ἐπὶ (prep) "On" is epi, which means "on", "over",  "upon", "at", "by", "before", "across," "after" in position, "during", and "against." --

θρόνων ( noun pl masc gen ) "Thrones" is thronos, which means "seat", "chair", "seat of state", "chair of a teacher," and "judge's bench."

τὰς (article pl fem acc)  Untranslated is the Greek article, "the," which usually proceeds a noun and, without a noun, takes the meaning of "the one" or, in the plural, "the ones." Here it is separated from its noun by a conjunction. 

δώδεκα (numeral) "Twelve" is from dodeka, which is the number "twelve," and a noun meaning "a group of twelve."

φυλὰς (noun pl fem acc) "Tribes" is from phyle, which means "tribe", "a group related by birth or location", "clan," and, of things, a "class" or "kind."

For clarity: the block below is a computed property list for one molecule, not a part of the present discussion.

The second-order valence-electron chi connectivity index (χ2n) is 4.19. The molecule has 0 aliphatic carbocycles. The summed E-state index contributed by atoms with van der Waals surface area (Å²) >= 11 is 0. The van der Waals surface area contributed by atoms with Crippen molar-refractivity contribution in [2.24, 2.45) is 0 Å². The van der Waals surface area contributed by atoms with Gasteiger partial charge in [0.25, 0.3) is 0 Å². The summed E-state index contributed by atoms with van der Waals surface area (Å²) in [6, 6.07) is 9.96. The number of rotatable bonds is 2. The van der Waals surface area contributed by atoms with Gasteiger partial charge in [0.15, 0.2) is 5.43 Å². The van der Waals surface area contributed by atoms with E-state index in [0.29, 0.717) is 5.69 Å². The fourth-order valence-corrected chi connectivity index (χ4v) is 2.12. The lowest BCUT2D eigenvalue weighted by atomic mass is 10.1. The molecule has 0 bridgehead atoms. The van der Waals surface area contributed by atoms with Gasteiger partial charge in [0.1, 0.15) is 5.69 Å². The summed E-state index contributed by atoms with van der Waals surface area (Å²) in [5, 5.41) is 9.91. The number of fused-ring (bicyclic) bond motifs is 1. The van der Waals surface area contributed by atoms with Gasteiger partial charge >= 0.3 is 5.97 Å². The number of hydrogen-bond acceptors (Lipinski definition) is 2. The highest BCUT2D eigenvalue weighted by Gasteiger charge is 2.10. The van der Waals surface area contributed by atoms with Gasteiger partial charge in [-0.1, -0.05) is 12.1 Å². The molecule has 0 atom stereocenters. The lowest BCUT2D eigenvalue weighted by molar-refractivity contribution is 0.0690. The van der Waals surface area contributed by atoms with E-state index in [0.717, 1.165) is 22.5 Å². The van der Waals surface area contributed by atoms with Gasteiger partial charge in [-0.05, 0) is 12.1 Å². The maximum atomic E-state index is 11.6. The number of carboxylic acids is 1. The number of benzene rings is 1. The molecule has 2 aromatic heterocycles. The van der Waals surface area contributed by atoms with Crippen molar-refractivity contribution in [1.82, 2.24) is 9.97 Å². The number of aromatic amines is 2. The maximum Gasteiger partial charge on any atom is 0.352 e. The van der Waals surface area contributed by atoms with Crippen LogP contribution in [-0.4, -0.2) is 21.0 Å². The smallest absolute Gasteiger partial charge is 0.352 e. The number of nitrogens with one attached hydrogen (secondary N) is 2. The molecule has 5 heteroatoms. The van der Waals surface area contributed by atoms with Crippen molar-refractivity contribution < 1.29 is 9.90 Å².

κρίνοντες ( part pl pres act masc nom ) "Judging" is krino, which primarily means "to separate", "to put asunder," and "to distinguish." It has a lot of other secondary meanings, including "to pick out", "to choose", "to decide" disputes or accounts, "to win" a battle, "to judge" especially in the sense of "estimate", "to expound," or "to interpret" in a particular way. -

τοῦ ( article sg masc gen) "Of" is the Greek article, "the," which usually proceeds a noun and, without a noun, takes the meaning of "the one" or, in the plural, "the ones." Here it is separated from its noun by a conjunction. -

Ἰσραήλ. (Hebrew) "Israel" is from Israel, which means "Israel." -- The word translated as "Israel" comes from the Hebrew, not the Greek.

Related Verses: 

Feb 11 2019